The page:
- Trauma – A psychotic episode can be triggered by a traumatic event such as a death, war, or sexual assault. Traumatic events may result in psychosis, depending on the type of trauma and the individual’s age.
- Substance abuse – The use of drugs such as marijuana, LSD, amphetamines, alcohol, and others can raise the risk of psychosis in vulnerable individuals.
- Physical illness or injury – Psychosis can be caused by traumatic brain injuries, brain tumors, strokes, HIV, and certain neurological diseases such as Parkinson’s, Alzheimer’s, and dementia.
- Mental health conditions – Psychosis is occasionally a sign of schizophrenia, schizoaffective disorder, bipolar disorder, or severe depression.
Because there are different causes of psychosis, it’s important to consult with a qualified mental health professional to receive a thorough assessment and accurate diagnosis.
Signs and Symptoms of a Psychotic Break
Psychotic breakdowns, like nervous breakdowns, vary from person to person, so they will not look the same for everyone. Early psychosis, often known as first-episode psychosis (FEP), rarely occurs unexpectedly. Typically, a person experiences gradual, non-specific alterations in thoughts and perceptions but is unaware of what is happening. Although it can be difficult to pinpoint the exact onset of the first psychotic episode, the following warning signs and symptoms strongly suggest a psychotic break:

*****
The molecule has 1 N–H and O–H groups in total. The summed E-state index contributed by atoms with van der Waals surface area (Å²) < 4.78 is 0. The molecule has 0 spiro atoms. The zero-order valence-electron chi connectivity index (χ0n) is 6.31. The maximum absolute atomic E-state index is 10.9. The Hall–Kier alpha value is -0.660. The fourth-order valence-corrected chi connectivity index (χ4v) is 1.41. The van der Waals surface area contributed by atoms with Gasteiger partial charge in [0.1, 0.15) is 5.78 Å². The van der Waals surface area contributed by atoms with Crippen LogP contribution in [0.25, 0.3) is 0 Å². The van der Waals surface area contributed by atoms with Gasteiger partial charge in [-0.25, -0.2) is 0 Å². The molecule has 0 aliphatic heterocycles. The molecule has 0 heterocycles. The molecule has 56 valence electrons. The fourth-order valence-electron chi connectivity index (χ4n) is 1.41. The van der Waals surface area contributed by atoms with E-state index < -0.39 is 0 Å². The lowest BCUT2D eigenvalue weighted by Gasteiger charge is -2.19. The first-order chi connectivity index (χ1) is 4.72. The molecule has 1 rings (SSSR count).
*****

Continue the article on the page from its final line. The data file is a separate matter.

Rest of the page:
- Trouble thinking clearly or concentrating.
- A worrisome drop in grades or job performance.
- Unusual ideas, strange feelings, or having no feelings at all.
- A decline in self-care or personal hygiene.
- Feeling suspicious or uneasy around others.
- Withdrawing from family and friends and spending a lot more time alone.
- Experiencing auditory hallucinations.
- Experiencing visual hallucinations.
- Struggling with suicidal ideations.
Following a psychotic break or episode, your mind may become so overloaded that you become unresponsive. This symptom is called catatonia and may result from your body’s instinct to protect itself from potentially harmful ideas and acts during an episode, or it may occur independently as your psychosis progresses.
Difference Between a Psychotic Break and a Nervous Breakdown
A psychotic breakdown can sometimes be precipitated by a nervous breakdown, particularly in individuals with a family history of psychiatric disorders or those battling substance use disorders. Although both conditions share some symptoms, the fundamental difference between them is that a person experiencing a psychotic break is unaware of their surroundings and has completely lost touch with reality. On the other hand, a nervous breakdown results from tremendous stress that renders a person incapable of normal functioning. This emotional breakdown does not create dissociation from reality; rather, the subject is perfectly aware of their surroundings.
Treatment for a Psychotic Break
The most common treatment setting for a psychotic break is acute psychiatric stabilization in a hospital setting. Acute stabilization involves the combination of medical and psychiatric interventions provided in a medical setting on a short-term basis and tailored to the severity of the specific emergency.